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The Seafood Slavery Risk Tool helps businesses identify where they may have issues with their sourcing and take targeted steps to address them.

The New Seafood Slavery Risk Tool: Shining a light on a dark practice

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Tuesday, March 13, 2018, 08:50 (GMT + 9)

Imagine you’re a young father, from Myanmar, who has come to Thailand with this simple goal: to find work as a fisherman and support your family. But once aboard, your time at sea stretches to weeks, months, or even a year. You find yourself working 20 hours a day, at one of the world’s most dangerous occupations, wearing just flip flops. You sleep in unsanitary quarters, and are subject to violence and intimidation.

But the biggest surprise occurs when the boat finally docks: you are kept in locked quarters, and not allowed to come ashore. And where would you go, anyway? After all, the captain has locked away your passport, and kept much of your wages.

This existence of seafood slavery is real, and occurring in many parts of the globe. But what may be even more shocking is that the byproduct of this underworld economy—shrimp, crab, snapper, and other common seafoods—can make its way to our markets and eventually, our tables…right here in the United States.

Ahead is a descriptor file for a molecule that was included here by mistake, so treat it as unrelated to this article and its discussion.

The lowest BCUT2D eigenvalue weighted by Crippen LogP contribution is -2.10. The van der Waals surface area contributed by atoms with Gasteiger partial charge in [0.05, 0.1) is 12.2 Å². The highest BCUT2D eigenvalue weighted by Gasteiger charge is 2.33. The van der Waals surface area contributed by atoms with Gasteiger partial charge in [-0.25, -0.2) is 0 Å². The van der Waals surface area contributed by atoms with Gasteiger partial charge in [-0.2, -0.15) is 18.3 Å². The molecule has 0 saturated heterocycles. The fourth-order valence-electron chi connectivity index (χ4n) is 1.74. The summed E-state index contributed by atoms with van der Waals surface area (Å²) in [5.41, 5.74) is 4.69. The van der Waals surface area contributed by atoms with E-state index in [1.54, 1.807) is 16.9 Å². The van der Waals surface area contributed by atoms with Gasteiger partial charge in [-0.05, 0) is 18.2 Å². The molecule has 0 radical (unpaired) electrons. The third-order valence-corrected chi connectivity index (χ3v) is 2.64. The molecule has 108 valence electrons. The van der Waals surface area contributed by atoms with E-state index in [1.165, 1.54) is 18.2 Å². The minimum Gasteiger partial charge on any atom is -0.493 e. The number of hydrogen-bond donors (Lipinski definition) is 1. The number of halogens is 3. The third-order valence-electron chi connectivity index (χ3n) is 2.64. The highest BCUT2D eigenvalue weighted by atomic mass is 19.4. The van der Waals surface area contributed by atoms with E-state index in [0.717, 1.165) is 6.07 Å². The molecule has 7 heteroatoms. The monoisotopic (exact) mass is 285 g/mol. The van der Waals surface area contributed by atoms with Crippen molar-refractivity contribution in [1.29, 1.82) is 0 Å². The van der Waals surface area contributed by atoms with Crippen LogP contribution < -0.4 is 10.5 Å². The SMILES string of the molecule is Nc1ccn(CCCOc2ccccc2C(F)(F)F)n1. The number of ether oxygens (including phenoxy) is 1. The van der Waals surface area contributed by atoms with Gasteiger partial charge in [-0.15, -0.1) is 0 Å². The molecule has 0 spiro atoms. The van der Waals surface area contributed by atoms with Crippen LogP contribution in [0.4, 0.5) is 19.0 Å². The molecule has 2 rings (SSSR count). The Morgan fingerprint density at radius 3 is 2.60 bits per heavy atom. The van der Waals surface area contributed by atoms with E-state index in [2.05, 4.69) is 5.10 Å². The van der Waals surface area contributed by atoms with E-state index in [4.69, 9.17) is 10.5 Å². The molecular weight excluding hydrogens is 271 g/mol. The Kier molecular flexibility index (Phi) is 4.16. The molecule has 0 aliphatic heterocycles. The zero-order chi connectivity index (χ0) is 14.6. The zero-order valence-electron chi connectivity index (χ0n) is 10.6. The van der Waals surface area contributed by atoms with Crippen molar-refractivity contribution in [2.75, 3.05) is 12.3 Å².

The Monterey Bay Aquarium Seafood Watch program wants to help businesses keep slavery out of their seafood sourcing. On February 1, 2018, in coordination with Liberty Asia and the Sustainable Fisheries Partnership, it will release an online tool enabling restaurants and suppliers to identify the risk of forced labour, human trafficking or hazardous child labour in the fishery operations that supply their seafood.

A Groundbreaking Exposé

Human rights abuses in fishing have been around as long as fishing itself—perhaps for thousands of years—but came into striking focus in 2015, when the Associated Press did a groundbreaking series of articles that graphically and painfully chronicled the problem, even using satellite tracking to follow the tortuous path of tainted seafood from boat, to supplier, to stores across the world. One troubling takeaway: The seafood you buy at your local grocery store, or even your local restaurant, may have been caught by slaves.

“When these articles came out, our business partners said, ‘We look to you as experts in sustainability— where do we begin?’ ” says Dr. Sara McDonald, Seafood Watch senior fisheries scientist. “So we partnered with other organizations who had received similar requests and started working on a tool to assess egregious human trafficking, forced labour, and hazardous child labour.”

Birgitte Krogh-Poulsen, a specialist on forced labour and child labour who has worked for the International Labour Organization, saw the effects of human rights abuses in Thailand, where families from Myanmar live in “absolute squalor,” awaiting the return of husbands and fathers at sea. 

“But it’s not just a Southeast Asia problem,” Sara notes. “There have been recent articles about slavery in the UK scallop industry, and the Hawaii longline fishery. The fishing industry employs a lot of migrant workers everywhere.”